Die Bedeutung der Geschichte für die Wirtschafts-wissenschaften und der ökonomischen Theorie für die Geschichtsforschung
AbstractEconomics and historical analysis have much to learn from each other, a fact more and more neglected in research and theory building, and especially in university instruction in German-speaking countries. The lecture tries to illustrate this by demonstrating that certain economic relationships like Gresham's law asserting that bad money drives out good with fixed exchange rates have been valid at least since Aristophanes. Similarly, it is also shown that the substitution of bad by good money (Thiers' law) and that similar magnitudes of overshooting of exchange rates, given flexible rates, during high inflation, have been present for at least four centuries. These results refute the hypothesis asserted by some well-known historians that there can be no economic laws valid in different and distant periods of history. And second, the evidence proves the usefulness of putting the hypotheses of economics to the test of history. For instance the observation that the maximal overshooting of flexible currencies showing moderate inflations has been about 30% since the seventeenth century casts doubt on modern theories asserting that such deviations are a consequence of the huge increase of capital movements in recent decades. Moreover, many open questions in economics can only be answered by looking at events which occurred in earlier historical periods. One such question is at which rates of inflation Thiers's law begins to operate, since it obviously does not work at moderate rates of inflation. Copyright Verein für Socialpolitik und Blackwell Publishers Ltd, 2005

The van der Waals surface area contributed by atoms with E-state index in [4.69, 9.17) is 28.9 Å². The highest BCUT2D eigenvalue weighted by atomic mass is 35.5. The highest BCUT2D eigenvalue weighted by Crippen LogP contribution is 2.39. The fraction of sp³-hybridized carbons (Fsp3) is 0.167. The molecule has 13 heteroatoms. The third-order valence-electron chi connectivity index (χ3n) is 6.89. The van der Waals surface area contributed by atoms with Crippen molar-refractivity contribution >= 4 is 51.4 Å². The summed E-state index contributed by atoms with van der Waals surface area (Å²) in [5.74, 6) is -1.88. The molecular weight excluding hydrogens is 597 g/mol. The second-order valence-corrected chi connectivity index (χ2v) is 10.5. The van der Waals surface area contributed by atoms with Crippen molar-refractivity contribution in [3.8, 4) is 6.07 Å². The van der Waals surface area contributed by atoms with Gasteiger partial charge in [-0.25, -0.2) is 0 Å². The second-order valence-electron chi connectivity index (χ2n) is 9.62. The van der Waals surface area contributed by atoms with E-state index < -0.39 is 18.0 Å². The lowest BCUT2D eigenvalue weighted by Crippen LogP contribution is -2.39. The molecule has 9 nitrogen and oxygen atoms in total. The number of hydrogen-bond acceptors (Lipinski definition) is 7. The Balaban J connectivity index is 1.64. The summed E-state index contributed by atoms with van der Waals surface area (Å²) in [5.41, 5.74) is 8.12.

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Bibliographic InfoArticle provided by Verein für Socialpolitik in its journal Perspektiven der Wirtschaftspolitik.
Volume (Year): 6 (2005)
Issue (Month): 2 (05)
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